For years, I’ve been advocating compensation for people who serve long prison sentences for crimes they did not commit, when DNA evidence proves their innocence and they are finally released. It’s hard to put a price on having your freedom taken away and being shoved into the brutality of prison life, but the state must do more than offer a simply “Whoops, we’re sorry!”

That’s why I was happy to see an op-ed by St. Louis Circuit Attorney Jennifer Joyce on the subject today. Interestingly, this represents a 180-degree turn from her previous position. A couple of years ago, she (and her predecessor, Dee Joyce-Hayes) fought tooth and nail to keep DNA evidence from being used to exonerate several men charged with horrible crimes. The attorneys at The Innocence Project finally overcame that stonewalling, had the DNA tested, and proved that at least a couple of guys (Larry Johnson and Lonnie Erby) serving serious prison time had not done the crimes they’d been convicted of.

A new law working its way through the Missouri legislature would pay such victims $50/day for every day in prison. That’s a start, but as Vanessa Potkin of The Innocence Project said today on my radio show, it’s not enough, particularly when compared with California and Tennessee, both of which pay $100/day, up to a million dollars.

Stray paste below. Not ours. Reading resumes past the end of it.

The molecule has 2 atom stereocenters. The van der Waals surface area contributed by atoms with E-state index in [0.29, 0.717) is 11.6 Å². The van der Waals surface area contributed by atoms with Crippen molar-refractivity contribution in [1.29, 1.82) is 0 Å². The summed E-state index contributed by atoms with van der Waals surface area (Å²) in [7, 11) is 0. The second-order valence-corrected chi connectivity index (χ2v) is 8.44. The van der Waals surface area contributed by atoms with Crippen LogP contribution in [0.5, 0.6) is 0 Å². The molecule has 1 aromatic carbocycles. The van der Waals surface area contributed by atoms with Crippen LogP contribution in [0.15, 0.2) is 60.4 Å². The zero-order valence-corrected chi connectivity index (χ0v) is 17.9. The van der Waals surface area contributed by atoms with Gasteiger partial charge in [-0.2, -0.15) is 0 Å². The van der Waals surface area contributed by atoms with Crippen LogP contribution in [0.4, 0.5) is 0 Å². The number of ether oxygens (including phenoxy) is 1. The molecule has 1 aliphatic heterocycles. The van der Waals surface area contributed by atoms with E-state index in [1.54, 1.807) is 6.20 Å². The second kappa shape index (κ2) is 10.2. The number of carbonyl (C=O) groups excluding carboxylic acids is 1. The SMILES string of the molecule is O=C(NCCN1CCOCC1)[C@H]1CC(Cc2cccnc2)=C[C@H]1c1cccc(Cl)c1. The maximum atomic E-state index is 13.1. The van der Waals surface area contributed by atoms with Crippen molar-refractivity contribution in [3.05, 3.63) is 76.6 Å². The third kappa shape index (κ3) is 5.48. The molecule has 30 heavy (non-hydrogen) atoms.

What’s worse, criminal in fact, is that this new law specifically excludes Johnson, Erby, and a third guy named Steve Toney — the only men in Missouri history to be exonerated by DNA evidence after serving time in prison! That would be like passing a law on September 12, 2001, that all future victims of massive terrorism in the US would be compensated, but not those injured or killed on 9/11. So, here you have these three guys who have been wronged by the state, who are now being screwed again!

Joyce wrote that the current Missouri bill wouldn’t cost the taxpayers anything because the compensation would be funded by convicted felons paying a court surcharge. But Potkin wonders what happens if there’s a claim and the fund isn’t large enough? What if there’s only $100,000 and there are three valid claimants — do they get the short end of the stick yet again?

Larry Johnson was behind bars for 18 years for a crime he didn’t commit. Lonnie Erby served 17 years of a 115-year sentence for a rape he had nothing to do with. Put yourself in their place and imagine what it would take to compensate you for all that time in a cell, fighting for your life every day, missing your kids as they grew. The taxpayers didn’t shed a tear paying for their incarceration; we should do the right thing and help pay for their freedom — with money, job training, whatever it takes.

Consider it Missouri’s version of “The Shawshank Redemption.”